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To use sewage treatment plants adding bioreactors to make more biodiesel than America burns for transportation daily if done nationally.


Guidance on collaborative pilot

This is a pilot test of a new, collaborative approach for getting work done in the Climate CoLab. It will run during March and April of 2012.

Just like in the 2011 activities, anyone can create a proposal. But there is also a community proposal, where members are encouraged to work together in a collaborative way. Any member can contribute to the community proposal as long as they are logged in.

The community proposal is like a wiki, so the history of edits is tracked, and you can revert to prior versions of the proposal if desired.

Please also use the Comments to express your opinion on whether or not you would like to see this collaborative approach used in the Climate CoLab in 2012.

Feel free to organize the proposal as you see fit. One thought—it's good to have a brief summary of the overall proposal at the top, as an aid to readers.

Proposal Text


For where towns have them, using algae to purify city wastewater at the sewage treatment plant instead of using chemicals to precipitate the nutrients has a huge potential, they make full recycling of the water relatively cheap so that's part of this plan.

By purifying using algae you get a high-volume of biodiesel daily and a de-watered leftovers that are good fertilizer.

So, society is paying for water treatment during the entire process at this time, the wastewater can't be released because it causes algae blooms, so nearly all treatment is an expense. By purifying the water it reduces new fresh-water demand, then the biodiesel can be a revenue stream, and the pressed cakes sold to farmers & ranchers can be a revenue stream, a total reversal of the economy.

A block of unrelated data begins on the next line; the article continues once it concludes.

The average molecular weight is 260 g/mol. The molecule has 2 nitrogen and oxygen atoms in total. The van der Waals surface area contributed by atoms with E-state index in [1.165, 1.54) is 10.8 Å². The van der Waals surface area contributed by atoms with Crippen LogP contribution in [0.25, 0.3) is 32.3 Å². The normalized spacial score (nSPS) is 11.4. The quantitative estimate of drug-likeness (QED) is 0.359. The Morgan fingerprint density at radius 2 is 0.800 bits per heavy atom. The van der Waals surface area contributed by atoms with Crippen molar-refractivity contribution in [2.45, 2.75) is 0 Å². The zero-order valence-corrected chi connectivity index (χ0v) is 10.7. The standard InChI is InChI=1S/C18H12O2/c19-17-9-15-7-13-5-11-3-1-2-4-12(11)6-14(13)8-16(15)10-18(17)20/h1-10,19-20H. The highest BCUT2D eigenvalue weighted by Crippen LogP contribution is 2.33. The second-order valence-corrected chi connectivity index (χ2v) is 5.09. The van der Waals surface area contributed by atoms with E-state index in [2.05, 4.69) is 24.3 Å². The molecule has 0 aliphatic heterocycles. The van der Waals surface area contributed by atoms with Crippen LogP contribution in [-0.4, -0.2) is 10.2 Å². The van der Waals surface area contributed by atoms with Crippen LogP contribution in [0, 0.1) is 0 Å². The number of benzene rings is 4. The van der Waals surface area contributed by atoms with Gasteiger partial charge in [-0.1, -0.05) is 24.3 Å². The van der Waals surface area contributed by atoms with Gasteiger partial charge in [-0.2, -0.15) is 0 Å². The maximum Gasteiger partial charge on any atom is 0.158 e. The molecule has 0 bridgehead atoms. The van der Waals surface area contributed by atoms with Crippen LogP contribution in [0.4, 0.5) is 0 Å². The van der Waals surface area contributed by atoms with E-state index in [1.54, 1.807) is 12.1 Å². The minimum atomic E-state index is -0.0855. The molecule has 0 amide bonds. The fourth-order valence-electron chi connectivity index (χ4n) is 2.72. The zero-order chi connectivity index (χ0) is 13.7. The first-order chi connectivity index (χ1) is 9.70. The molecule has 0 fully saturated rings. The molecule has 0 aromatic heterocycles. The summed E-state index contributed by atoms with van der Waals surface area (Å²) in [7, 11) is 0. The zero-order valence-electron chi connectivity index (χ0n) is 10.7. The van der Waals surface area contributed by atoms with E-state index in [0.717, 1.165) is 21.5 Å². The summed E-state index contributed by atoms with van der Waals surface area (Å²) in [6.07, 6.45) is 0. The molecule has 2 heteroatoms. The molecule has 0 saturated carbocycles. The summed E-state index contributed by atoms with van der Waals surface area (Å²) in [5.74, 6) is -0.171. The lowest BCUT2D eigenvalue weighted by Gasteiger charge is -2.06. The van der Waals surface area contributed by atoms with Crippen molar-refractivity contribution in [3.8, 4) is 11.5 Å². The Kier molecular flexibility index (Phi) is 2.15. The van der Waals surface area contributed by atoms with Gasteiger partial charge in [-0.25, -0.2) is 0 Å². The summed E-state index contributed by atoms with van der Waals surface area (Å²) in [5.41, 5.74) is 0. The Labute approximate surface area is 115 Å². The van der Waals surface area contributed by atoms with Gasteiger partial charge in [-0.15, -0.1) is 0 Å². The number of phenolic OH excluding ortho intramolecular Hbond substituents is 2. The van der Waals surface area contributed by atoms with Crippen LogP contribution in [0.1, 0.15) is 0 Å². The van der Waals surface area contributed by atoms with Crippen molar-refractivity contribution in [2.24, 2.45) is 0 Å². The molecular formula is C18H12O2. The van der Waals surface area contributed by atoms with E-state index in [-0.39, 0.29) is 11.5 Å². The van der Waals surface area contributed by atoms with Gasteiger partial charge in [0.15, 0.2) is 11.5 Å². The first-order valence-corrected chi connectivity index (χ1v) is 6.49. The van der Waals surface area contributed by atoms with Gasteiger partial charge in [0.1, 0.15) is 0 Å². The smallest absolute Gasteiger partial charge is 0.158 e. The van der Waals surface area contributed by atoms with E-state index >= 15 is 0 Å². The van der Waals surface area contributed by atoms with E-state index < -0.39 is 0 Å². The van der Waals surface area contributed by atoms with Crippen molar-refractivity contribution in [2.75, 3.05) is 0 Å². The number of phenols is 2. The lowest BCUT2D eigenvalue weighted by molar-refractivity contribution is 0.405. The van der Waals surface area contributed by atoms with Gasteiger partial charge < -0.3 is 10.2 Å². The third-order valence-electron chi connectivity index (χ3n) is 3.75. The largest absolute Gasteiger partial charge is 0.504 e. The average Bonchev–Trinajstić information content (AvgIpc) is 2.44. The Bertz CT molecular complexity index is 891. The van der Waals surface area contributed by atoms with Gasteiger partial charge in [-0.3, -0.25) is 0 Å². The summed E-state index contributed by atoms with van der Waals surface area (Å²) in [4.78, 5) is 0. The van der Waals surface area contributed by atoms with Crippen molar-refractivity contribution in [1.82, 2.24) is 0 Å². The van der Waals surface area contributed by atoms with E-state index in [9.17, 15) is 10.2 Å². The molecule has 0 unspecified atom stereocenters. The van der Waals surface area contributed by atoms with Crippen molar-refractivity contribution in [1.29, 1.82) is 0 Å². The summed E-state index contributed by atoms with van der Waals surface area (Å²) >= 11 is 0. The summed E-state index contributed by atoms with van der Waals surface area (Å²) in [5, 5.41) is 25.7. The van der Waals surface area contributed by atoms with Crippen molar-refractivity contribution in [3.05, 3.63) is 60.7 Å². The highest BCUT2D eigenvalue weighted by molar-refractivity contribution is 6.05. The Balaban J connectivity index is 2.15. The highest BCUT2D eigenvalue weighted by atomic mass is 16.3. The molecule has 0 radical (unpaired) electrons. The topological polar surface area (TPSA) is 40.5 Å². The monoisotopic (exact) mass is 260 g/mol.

An example is Phoenix, AZ, produces 10M-gallons of effluent daily, this contains 41.5M-pounds of fertilizer worth $8.3M/day @ $400/ton, $3B/year in real value, effluent is about half in weight nutrients. So all this is what produces about 3M-gallons of biodiesel daily, 2gal/7L per person per day.

A fair price for this fuel is likely $1.25/gallon to local residents and still make a profit.

if you own a home on top of being able to purify rainwater from the roof, it recycles wastewater for the fuel & fertilizer, that's handy but the latter is like quantum leaps above in importance to farmers & ranchers as it constantly supplies a high volume of both for the small farm or ranch operator, it's huge on reducing ongoing expenses to handle fuel & fertilizer costs by producing it onsite from waste.

Well the same is true of a small town, if it has a sewage treatment plant this can make a big difference to create biofuel production from it for locals, most of the money going out of the area for transportation stays local, it's a big deal.

Category of the action

Reducing emissions from waste management

What actions do you propose?